At a glance:
• A newly formed education group goes public and unveils its first project.
• Friends of Moffat County Education is designed to raise funds for projects geared toward students in the Moffat County School District, as well as those in preschool and who are home schooled.
• The group’s 13-3 Book Project began Monday to gather used books for local children in preschool through fifth grade.
• Residents can drop off used children’s books through April 13 at the following locations:
— East Elementary School, 600 Texas Ave.
— Ridgeview Elementary School, 600 Westridge Road
— Sandrock Elementary School, 201 E. Ninth St.
— Sunset Elementary School, 800 W. Seventh St.
— Craig Middle School, 915 Yampa Ave.
— Moffat County High School, 900 Finley Lane
“As the group started to gain traction … I quickly realized that the purpose of a group is not to replace money in a budget but to create an environment that enriches the education for all the kids in the community.”
— Chris Jones, Friends of Moffat County Education board president, on the new group’s formation
Although Bill Lawrence’s two children have long since graduated from Moffat County High School, he still has reason to be involved with local schools.
“I just think it’s so important that we try to enhance the educational opportunities for our students,” the 67-year-old Craig resident said.
Lawrence is one of 10 board members with Friends of Moffat County Education.
The new group, designed to raise funds and provide educational opportunities to local students, began meeting in late 2011, but board members wanted to wait until the group received its nonprofit status and launched its first project before going public, board president Chris Jones said in an email.
After receiving its 501(c)(3) status March 13, the board launched its first initiative, the 13-3 Book Project, which began Monday.
The project is designed to gather enough used books and cash donations by April 13 to give away 13,000 books to local preschool through fifth-grade students.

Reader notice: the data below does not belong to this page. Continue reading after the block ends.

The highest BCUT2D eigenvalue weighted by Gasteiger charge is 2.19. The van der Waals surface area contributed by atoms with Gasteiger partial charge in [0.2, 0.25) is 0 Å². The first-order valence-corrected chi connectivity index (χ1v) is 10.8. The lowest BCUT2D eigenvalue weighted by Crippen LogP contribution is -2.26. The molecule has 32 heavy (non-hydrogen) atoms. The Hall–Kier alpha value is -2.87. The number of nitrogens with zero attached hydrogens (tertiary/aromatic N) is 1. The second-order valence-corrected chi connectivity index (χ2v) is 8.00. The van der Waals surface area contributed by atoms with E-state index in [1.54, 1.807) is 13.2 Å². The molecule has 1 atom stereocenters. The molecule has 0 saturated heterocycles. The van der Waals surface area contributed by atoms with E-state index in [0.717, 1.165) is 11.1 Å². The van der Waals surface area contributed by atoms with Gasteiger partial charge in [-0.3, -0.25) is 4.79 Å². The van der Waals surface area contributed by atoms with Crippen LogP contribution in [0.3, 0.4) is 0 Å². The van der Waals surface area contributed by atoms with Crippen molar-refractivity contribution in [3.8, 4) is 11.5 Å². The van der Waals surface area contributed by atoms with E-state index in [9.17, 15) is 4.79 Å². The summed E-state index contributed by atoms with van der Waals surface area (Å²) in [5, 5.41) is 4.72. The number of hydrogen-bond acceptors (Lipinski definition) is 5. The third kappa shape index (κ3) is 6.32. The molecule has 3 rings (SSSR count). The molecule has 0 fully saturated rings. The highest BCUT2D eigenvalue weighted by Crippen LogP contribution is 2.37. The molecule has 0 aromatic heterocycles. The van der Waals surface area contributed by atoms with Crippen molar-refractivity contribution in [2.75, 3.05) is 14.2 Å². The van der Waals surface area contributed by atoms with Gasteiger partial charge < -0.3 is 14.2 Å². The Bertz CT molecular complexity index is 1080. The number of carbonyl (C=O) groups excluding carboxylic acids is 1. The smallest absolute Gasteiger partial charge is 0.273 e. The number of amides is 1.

The project is one of several on the group’s horizon, board members said.
The idea for forming Friends of Moffat County Education sprung in spring 2011 when the Moffat County School District was facing a second straight year of budget cuts, Jones said.
However, the organization isn’t focused solely on the fiscal side of education.
“As the group started to gain traction … I quickly realized that the purpose of a group is not to replace money in a budget but to create an environment that enriches the education for all the kids in the community,” including those who attend public schools or preschools or are taught at home, Jones said.
He and other board members stressed that Friends of Moffat County Education is different than Maximum Commitment to Excellence, another recently formed community-based education group.
Commitment to Excellence’s goal is to make residents aware of the importance of education, as well as provide the school district with a volunteer base, Commitment to Excellence member Scott Cook said.
By contrast, Friends of Moffat County Education focuses on “specifically targeted funding initiatives for projects that we think are worthwhile,” said Jeremy Browning, one of the group’s board members.
While Commitment to Excellence’s membership includes business owners and representatives from the City of Craig and Moffat County, Friends of Moffat County Education is made up primarily of parents, with room for one school district representative and two members who don’t have children in local schools.
“When you look at an education organization, you need to have everyone in the community involved,” Jones said of the two at-large board positions.
Browning is of the same mind.
In his view, the health of the local education system isn’t a concern solely for parents.
“Everybody benefits from a good, strong, well educated community,” he said.
Bridget Manley can be reached at 875-1793 or email@example.com.